Presently, on examination, he had a leonine facies; tender nodules over the chest, abdomen, and thighs; scaly hyperpigmented lesions over both shins; and erythema over both soles during an acute episode with hyperesthesia and allodynia in a stocking distribution over the legs with absent ankle jerks [Figure 1], [Figure 2], and [Figure 3]. Nerve conduction velocities showed absent sural nerve (sural sensory nerve action potentials (SNAPs)). A skin biopsy revealed subcutaneous fat with a predominantly lobular infiltration of atypical lymphoid cells [Figure 4]. The fat lobules showed interstitial infiltrate of pleomorphic, small to medium and medium to large atypical lymphoid cells with irregular nuclei having dense chromatin. Characteristically, there was rimming of individual fat cells by surrounding neoplastic lymphoid cells. Mitotic figures and karyorrhectic debris were noted. Histiocytes were seen amidst these lymphoid cells. "Bean bag cells" were also noted in some areas. Immunohistochemistry showed atypical lymphoid cells which were CD3 positive, CD5 positive, CD8 positive, perforin positive, granzyme positive, CD56 negative, and CD 20 negative; confirming the diagnosis of SPTCL. He was initiated on chemotherapy with the CHOP regimen (cyclophosphamide, hydroxydaunorubicin hydrochloride (doxorubicin hydrochloride), vincristine, and prednisone).
|Figure 1: Multiple nodules seen on the trunk and legs with distal hyperpigmentation|
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|Figure 2: Multiple nodules seen on the trunk and legs with distal hyperpigmentation|
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|Figure 4: Histopathological examination (HPE) showing subcutaneous fat with a lobular infiltration of atypical lymphoid cells. Characteristically rimming of individual fat cells by surrounding neoplastic lymphoid cells is seen|
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| :: Discussion|| |
Erythromelagia is a rare condition with episodic redness, swelling, and severe pain of the extremities. Population based incidence studies show a low rate of 1.3 per 100,000 people per year.  Some attacks are precipitated by temperature changes and the color change can extend proximally. The attacks are mostly symmetrical and involve the lower extremities more than the upper extremities. Primary erythromelagia (PEM) is a form of small fiber neuropathy and is sometimes associated with a gain of function missense mutation in the voltage gate Na (V) 1.7 channels which are preferentially located in the dorsal root ganglion (DRG) and sympathetic ganglia.  The mutation results in hyperpolarization of activation, slow inactivation, and activation by minimal stimulation.  Familial PEM can be inherited in an autosomal dominant fashion.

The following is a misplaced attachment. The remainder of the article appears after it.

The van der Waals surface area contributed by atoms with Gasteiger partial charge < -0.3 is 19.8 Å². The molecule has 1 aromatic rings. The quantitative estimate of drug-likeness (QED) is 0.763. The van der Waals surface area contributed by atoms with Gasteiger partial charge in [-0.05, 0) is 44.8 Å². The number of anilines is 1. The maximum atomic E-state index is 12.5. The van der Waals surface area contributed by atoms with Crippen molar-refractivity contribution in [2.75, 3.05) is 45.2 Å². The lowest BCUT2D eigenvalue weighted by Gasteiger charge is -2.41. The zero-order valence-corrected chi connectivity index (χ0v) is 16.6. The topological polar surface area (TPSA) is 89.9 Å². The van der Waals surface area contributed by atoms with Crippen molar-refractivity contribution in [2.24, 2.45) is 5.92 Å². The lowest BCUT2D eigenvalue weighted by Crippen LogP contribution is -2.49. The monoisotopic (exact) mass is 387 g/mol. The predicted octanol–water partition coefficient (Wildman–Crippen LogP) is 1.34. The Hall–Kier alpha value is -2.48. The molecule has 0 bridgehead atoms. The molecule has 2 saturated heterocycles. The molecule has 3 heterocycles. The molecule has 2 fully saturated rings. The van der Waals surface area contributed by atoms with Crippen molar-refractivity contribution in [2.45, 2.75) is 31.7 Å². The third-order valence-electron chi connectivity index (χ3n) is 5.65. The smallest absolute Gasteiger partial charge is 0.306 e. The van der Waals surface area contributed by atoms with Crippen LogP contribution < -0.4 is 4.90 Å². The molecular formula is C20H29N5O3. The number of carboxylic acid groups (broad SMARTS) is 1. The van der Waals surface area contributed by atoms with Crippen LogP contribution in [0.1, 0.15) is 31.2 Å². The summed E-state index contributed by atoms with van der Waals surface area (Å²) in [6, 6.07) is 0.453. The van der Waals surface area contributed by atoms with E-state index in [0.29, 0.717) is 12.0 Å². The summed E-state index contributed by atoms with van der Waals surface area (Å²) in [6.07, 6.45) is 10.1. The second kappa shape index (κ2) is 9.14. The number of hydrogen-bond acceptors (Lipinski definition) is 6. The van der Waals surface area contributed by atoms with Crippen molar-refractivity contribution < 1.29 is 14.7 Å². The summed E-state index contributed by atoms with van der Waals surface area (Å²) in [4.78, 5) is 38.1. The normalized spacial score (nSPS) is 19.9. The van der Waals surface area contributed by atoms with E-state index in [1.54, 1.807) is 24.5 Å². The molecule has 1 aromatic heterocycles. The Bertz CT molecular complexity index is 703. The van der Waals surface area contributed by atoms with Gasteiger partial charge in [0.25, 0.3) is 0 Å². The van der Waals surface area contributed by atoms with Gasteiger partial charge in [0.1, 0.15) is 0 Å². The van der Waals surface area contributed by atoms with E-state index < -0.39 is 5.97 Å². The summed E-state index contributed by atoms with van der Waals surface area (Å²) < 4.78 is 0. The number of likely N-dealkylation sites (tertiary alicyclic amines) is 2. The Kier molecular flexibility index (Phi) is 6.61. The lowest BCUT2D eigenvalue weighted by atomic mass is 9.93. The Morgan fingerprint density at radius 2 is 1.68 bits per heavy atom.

Secondary erythromelalgia (SEM) can be seen in association with polycythemia vera, myeloproliferative disorders, vasculitis, or secondary to medications. SPTCL was described in 1991 by Gonzalez and colleagues as a group of lymphomas localized primarily in the subcutaneous tissue with features of panniculitis and hemphagocytic syndrome.  It was first included as a provisional entity in the Revised European-American Lymphoma (REAL) classification as SPTCL.  SPTCL is most common in young adults and clinically patients present with fever and multiple subcutaneous nodules, most commonly on the extremities and trunk.  This is the first case report of SPTCL with erythromelalgia.
| :: References|| |
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[Figure 1], [Figure 2], [Figure 3], [Figure 4]